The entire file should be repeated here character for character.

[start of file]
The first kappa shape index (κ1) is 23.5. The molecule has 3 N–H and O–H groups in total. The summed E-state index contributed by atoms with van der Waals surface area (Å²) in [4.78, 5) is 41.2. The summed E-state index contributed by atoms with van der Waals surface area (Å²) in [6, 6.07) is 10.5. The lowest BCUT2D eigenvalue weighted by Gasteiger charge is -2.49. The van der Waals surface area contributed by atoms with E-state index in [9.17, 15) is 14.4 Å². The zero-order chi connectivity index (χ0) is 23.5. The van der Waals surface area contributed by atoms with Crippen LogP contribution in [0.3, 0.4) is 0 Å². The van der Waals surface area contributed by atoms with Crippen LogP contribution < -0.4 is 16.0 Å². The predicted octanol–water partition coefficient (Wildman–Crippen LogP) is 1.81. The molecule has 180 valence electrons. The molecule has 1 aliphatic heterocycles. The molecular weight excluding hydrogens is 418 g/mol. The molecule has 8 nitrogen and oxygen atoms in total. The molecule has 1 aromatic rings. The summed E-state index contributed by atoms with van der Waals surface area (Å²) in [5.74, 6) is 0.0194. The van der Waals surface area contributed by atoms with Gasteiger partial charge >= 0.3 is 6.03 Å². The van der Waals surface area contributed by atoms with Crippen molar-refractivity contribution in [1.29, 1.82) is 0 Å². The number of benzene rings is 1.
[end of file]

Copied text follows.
The first kappa shape index (κ1) is 23.5. The molecule has 3 N–H and O–H groups in total. The summed E-state index contributed by atoms with van der Waals surface area (Å²) in [4.78, 5) is 41.2. The summed E-state index contributed by atoms with van der Waals surface area (Å²) in [6, 6.07) is 10.5. The lowest BCUT2D eigenvalue weighted by Gasteiger charge is -2.49. The van der Waals surface area contributed by atoms with E-state index in [9.17, 15) is 14.4 Å². The zero-order chi connectivity index (χ0) is 23.5. The van der Waals surface area contributed by atoms with Crippen LogP contribution in [0.3, 0.4) is 0 Å². The van der Waals surface area contributed by atoms with Crippen LogP contribution < -0.4 is 16.0 Å². The predicted octanol–water partition coefficient (Wildman–Crippen LogP) is 1.81. The molecule has 180 valence electrons. The molecule has 1 aliphatic heterocycles. The molecular weight excluding hydrogens is 418 g/mol. The molecule has 8 nitrogen and oxygen atoms in total. The molecule has 1 aromatic rings. The summed E-state index contributed by atoms with van der Waals surface area (Å²) in [5.74, 6) is 0.0194. The van der Waals surface area contributed by atoms with Gasteiger partial charge >= 0.3 is 6.03 Å². The van der Waals surface area contributed by atoms with Crippen molar-refractivity contribution in [1.29, 1.82) is 0 Å². The number of benzene rings is 1.